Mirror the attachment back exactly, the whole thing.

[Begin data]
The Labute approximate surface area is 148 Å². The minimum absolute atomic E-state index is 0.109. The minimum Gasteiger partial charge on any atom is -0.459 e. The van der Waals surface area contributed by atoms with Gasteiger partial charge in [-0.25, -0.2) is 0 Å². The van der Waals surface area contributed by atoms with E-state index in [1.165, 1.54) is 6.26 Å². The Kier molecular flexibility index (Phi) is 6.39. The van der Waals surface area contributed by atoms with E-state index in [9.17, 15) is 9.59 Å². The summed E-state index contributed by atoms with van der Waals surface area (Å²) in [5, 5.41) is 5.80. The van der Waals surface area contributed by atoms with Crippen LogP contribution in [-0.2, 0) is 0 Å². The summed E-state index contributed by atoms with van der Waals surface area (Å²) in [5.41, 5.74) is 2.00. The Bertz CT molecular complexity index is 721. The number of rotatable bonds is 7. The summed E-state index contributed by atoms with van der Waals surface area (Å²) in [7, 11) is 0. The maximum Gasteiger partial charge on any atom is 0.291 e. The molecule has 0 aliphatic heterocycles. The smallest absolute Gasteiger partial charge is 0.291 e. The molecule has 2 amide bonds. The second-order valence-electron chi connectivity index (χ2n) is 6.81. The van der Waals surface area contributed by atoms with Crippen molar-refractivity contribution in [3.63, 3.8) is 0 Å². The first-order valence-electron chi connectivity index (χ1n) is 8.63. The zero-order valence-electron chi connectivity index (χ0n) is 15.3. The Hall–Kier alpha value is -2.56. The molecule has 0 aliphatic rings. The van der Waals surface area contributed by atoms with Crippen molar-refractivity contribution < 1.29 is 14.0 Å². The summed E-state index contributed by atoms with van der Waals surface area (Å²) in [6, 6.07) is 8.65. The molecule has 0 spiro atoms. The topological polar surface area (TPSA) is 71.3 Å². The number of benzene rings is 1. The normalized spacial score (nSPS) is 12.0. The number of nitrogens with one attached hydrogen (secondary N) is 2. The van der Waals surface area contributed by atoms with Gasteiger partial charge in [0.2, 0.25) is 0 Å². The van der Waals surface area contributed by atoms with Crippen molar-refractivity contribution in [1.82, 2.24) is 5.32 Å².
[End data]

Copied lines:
The Labute approximate surface area is 148 Å². The minimum absolute atomic E-state index is 0.109. The minimum Gasteiger partial charge on any atom is -0.459 e. The van der Waals surface area contributed by atoms with Gasteiger partial charge in [-0.25, -0.2) is 0 Å². The van der Waals surface area contributed by atoms with E-state index in [1.165, 1.54) is 6.26 Å². The Kier molecular flexibility index (Phi) is 6.39. The van der Waals surface area contributed by atoms with E-state index in [9.17, 15) is 9.59 Å². The summed E-state index contributed by atoms with van der Waals surface area (Å²) in [5, 5.41) is 5.80. The van der Waals surface area contributed by atoms with Crippen LogP contribution in [-0.2, 0) is 0 Å². The summed E-state index contributed by atoms with van der Waals surface area (Å²) in [5.41, 5.74) is 2.00. The Bertz CT molecular complexity index is 721. The number of rotatable bonds is 7. The summed E-state index contributed by atoms with van der Waals surface area (Å²) in [7, 11) is 0. The maximum Gasteiger partial charge on any atom is 0.291 e. The molecule has 0 aliphatic heterocycles. The smallest absolute Gasteiger partial charge is 0.291 e. The molecule has 2 amide bonds. The second-order valence-electron chi connectivity index (χ2n) is 6.81. The van der Waals surface area contributed by atoms with Crippen molar-refractivity contribution in [3.63, 3.8) is 0 Å². The first-order valence-electron chi connectivity index (χ1n) is 8.63. The zero-order valence-electron chi connectivity index (χ0n) is 15.3. The Hall–Kier alpha value is -2.56. The molecule has 0 aliphatic rings. The van der Waals surface area contributed by atoms with Crippen molar-refractivity contribution < 1.29 is 14.0 Å². The summed E-state index contributed by atoms with van der Waals surface area (Å²) in [6, 6.07) is 8.65. The molecule has 0 spiro atoms. The topological polar surface area (TPSA) is 71.3 Å². The number of benzene rings is 1. The normalized spacial score (nSPS) is 12.0. The number of nitrogens with one attached hydrogen (secondary N) is 2. The van der Waals surface area contributed by atoms with Gasteiger partial charge in [0.2, 0.25) is 0 Å². The van der Waals surface area contributed by atoms with Crippen molar-refractivity contribution in [1.82, 2.24) is 5.32 Å².